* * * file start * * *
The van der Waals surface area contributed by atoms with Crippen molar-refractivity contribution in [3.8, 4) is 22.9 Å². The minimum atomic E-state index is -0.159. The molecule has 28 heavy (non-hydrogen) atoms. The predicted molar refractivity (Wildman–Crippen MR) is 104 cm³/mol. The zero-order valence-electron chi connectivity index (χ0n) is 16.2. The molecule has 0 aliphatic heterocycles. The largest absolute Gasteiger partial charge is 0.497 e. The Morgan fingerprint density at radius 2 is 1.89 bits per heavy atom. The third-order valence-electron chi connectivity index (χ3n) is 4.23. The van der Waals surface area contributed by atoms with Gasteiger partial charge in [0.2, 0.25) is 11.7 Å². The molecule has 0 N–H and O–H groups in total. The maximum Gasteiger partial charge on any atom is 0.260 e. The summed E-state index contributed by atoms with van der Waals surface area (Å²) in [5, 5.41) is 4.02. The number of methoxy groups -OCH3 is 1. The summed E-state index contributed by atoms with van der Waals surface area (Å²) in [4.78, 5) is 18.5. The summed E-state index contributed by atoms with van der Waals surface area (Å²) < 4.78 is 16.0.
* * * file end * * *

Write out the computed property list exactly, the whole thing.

The van der Waals surface area contributed by atoms with Crippen molar-refractivity contribution in [3.8, 4) is 22.9 Å². The minimum atomic E-state index is -0.159. The molecule has 28 heavy (non-hydrogen) atoms. The predicted molar refractivity (Wildman–Crippen MR) is 104 cm³/mol. The zero-order valence-electron chi connectivity index (χ0n) is 16.2. The molecule has 0 aliphatic heterocycles. The largest absolute Gasteiger partial charge is 0.497 e. The Morgan fingerprint density at radius 2 is 1.89 bits per heavy atom. The third-order valence-electron chi connectivity index (χ3n) is 4.23. The van der Waals surface area contributed by atoms with Gasteiger partial charge in [0.2, 0.25) is 11.7 Å². The molecule has 0 N–H and O–H groups in total. The maximum Gasteiger partial charge on any atom is 0.260 e. The summed E-state index contributed by atoms with van der Waals surface area (Å²) in [5, 5.41) is 4.02. The number of methoxy groups -OCH3 is 1. The summed E-state index contributed by atoms with van der Waals surface area (Å²) in [4.78, 5) is 18.5. The summed E-state index contributed by atoms with van der Waals surface area (Å²) < 4.78 is 16.0.